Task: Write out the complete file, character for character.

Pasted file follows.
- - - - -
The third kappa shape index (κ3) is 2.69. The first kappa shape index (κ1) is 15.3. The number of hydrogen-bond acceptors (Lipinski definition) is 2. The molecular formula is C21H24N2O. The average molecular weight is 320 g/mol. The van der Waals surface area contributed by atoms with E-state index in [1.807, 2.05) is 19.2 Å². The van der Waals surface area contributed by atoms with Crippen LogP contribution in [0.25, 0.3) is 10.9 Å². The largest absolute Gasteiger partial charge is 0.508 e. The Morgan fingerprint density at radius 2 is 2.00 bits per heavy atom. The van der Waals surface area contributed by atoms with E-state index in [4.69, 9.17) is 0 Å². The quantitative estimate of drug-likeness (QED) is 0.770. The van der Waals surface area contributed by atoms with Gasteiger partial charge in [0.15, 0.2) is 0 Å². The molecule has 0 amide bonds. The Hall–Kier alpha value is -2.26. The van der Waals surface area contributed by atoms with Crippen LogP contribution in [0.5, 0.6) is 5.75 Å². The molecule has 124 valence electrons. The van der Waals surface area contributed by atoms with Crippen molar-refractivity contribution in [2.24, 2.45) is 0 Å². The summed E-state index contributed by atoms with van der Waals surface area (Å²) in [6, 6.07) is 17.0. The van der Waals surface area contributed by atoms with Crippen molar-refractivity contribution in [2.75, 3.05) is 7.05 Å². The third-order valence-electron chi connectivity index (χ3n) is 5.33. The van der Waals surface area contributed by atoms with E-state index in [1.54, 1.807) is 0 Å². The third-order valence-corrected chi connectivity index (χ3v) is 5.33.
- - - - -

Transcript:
The third kappa shape index (κ3) is 2.69. The first kappa shape index (κ1) is 15.3. The number of hydrogen-bond acceptors (Lipinski definition) is 2. The molecular formula is C21H24N2O. The average molecular weight is 320 g/mol. The van der Waals surface area contributed by atoms with E-state index in [1.807, 2.05) is 19.2 Å². The van der Waals surface area contributed by atoms with Crippen LogP contribution in [0.25, 0.3) is 10.9 Å². The largest absolute Gasteiger partial charge is 0.508 e. The Morgan fingerprint density at radius 2 is 2.00 bits per heavy atom. The van der Waals surface area contributed by atoms with E-state index in [4.69, 9.17) is 0 Å². The quantitative estimate of drug-likeness (QED) is 0.770. The van der Waals surface area contributed by atoms with Gasteiger partial charge in [0.15, 0.2) is 0 Å². The molecule has 0 amide bonds. The Hall–Kier alpha value is -2.26. The van der Waals surface area contributed by atoms with Crippen LogP contribution in [0.5, 0.6) is 5.75 Å². The molecule has 124 valence electrons. The van der Waals surface area contributed by atoms with Crippen molar-refractivity contribution in [2.24, 2.45) is 0 Å². The summed E-state index contributed by atoms with van der Waals surface area (Å²) in [6, 6.07) is 17.0. The van der Waals surface area contributed by atoms with Crippen molar-refractivity contribution in [2.75, 3.05) is 7.05 Å². The third-order valence-electron chi connectivity index (χ3n) is 5.33. The van der Waals surface area contributed by atoms with E-state index in [1.54, 1.807) is 0 Å². The third-order valence-corrected chi connectivity index (χ3v) is 5.33.